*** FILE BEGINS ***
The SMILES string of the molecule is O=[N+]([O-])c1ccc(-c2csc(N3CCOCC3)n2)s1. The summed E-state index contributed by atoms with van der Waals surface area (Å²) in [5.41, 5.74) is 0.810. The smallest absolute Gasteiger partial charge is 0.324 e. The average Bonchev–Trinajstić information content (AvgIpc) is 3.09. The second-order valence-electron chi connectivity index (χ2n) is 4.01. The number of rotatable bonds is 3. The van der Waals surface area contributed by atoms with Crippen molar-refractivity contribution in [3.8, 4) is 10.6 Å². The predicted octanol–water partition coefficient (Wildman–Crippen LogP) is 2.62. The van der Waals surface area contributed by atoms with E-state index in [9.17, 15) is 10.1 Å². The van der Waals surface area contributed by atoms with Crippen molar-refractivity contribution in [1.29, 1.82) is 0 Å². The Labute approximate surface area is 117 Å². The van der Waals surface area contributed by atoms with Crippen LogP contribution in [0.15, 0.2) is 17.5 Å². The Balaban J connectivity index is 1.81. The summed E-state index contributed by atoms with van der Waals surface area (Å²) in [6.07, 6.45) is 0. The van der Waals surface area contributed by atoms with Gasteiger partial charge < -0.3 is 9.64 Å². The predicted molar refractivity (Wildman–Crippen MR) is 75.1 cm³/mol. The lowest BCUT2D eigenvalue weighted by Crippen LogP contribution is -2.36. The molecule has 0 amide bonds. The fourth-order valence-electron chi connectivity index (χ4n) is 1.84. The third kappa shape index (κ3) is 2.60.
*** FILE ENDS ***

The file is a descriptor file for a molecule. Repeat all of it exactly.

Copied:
The SMILES string of the molecule is O=[N+]([O-])c1ccc(-c2csc(N3CCOCC3)n2)s1. The summed E-state index contributed by atoms with van der Waals surface area (Å²) in [5.41, 5.74) is 0.810. The smallest absolute Gasteiger partial charge is 0.324 e. The average Bonchev–Trinajstić information content (AvgIpc) is 3.09. The second-order valence-electron chi connectivity index (χ2n) is 4.01. The number of rotatable bonds is 3. The van der Waals surface area contributed by atoms with Crippen molar-refractivity contribution in [3.8, 4) is 10.6 Å². The predicted octanol–water partition coefficient (Wildman–Crippen LogP) is 2.62. The van der Waals surface area contributed by atoms with E-state index in [9.17, 15) is 10.1 Å². The van der Waals surface area contributed by atoms with Crippen molar-refractivity contribution in [1.29, 1.82) is 0 Å². The Labute approximate surface area is 117 Å². The van der Waals surface area contributed by atoms with Crippen LogP contribution in [0.15, 0.2) is 17.5 Å². The Balaban J connectivity index is 1.81. The summed E-state index contributed by atoms with van der Waals surface area (Å²) in [6.07, 6.45) is 0. The van der Waals surface area contributed by atoms with Gasteiger partial charge < -0.3 is 9.64 Å². The predicted molar refractivity (Wildman–Crippen MR) is 75.1 cm³/mol. The lowest BCUT2D eigenvalue weighted by Crippen LogP contribution is -2.36. The molecule has 0 amide bonds. The fourth-order valence-electron chi connectivity index (χ4n) is 1.84. The third kappa shape index (κ3) is 2.60.